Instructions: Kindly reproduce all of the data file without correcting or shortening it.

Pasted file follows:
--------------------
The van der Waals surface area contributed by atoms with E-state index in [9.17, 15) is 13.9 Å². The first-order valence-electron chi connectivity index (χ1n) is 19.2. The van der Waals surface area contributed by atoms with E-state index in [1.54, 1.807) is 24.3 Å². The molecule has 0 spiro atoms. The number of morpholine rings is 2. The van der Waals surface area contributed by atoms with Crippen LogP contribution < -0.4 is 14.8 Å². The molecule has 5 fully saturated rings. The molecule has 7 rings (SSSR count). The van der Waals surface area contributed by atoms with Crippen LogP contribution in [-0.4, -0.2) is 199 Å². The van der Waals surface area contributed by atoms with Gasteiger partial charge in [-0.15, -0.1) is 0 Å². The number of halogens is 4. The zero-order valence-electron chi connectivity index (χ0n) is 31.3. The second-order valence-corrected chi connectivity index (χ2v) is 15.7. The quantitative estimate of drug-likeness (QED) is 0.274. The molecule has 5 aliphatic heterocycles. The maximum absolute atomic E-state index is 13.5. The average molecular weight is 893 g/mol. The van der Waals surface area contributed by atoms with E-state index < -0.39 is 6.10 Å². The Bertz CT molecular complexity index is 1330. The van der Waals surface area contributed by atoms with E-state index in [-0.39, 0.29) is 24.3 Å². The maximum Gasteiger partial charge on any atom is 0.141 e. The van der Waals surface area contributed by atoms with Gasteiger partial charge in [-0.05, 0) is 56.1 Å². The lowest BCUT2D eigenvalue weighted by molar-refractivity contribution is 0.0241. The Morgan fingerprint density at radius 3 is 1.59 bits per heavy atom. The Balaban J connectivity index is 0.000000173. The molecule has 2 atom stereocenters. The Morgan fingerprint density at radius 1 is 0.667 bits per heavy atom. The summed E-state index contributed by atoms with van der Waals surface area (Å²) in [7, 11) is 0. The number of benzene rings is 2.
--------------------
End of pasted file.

The van der Waals surface area contributed by atoms with E-state index in [9.17, 15) is 13.9 Å². The first-order valence-electron chi connectivity index (χ1n) is 19.2. The van der Waals surface area contributed by atoms with E-state index in [1.54, 1.807) is 24.3 Å². The molecule has 0 spiro atoms. The number of morpholine rings is 2. The van der Waals surface area contributed by atoms with Crippen LogP contribution < -0.4 is 14.8 Å². The molecule has 5 fully saturated rings. The molecule has 7 rings (SSSR count). The van der Waals surface area contributed by atoms with Crippen LogP contribution in [-0.4, -0.2) is 199 Å². The van der Waals surface area contributed by atoms with Gasteiger partial charge in [-0.15, -0.1) is 0 Å². The number of halogens is 4. The zero-order valence-electron chi connectivity index (χ0n) is 31.3. The second-order valence-corrected chi connectivity index (χ2v) is 15.7. The quantitative estimate of drug-likeness (QED) is 0.274. The molecule has 5 aliphatic heterocycles. The maximum absolute atomic E-state index is 13.5. The average molecular weight is 893 g/mol. The van der Waals surface area contributed by atoms with E-state index < -0.39 is 6.10 Å². The Bertz CT molecular complexity index is 1330. The van der Waals surface area contributed by atoms with E-state index in [-0.39, 0.29) is 24.3 Å². The maximum Gasteiger partial charge on any atom is 0.141 e. The van der Waals surface area contributed by atoms with Gasteiger partial charge in [-0.05, 0) is 56.1 Å². The lowest BCUT2D eigenvalue weighted by molar-refractivity contribution is 0.0241. The Morgan fingerprint density at radius 3 is 1.59 bits per heavy atom. The Balaban J connectivity index is 0.000000173. The molecule has 2 atom stereocenters. The Morgan fingerprint density at radius 1 is 0.667 bits per heavy atom. The summed E-state index contributed by atoms with van der Waals surface area (Å²) in [7, 11) is 0. The number of benzene rings is 2.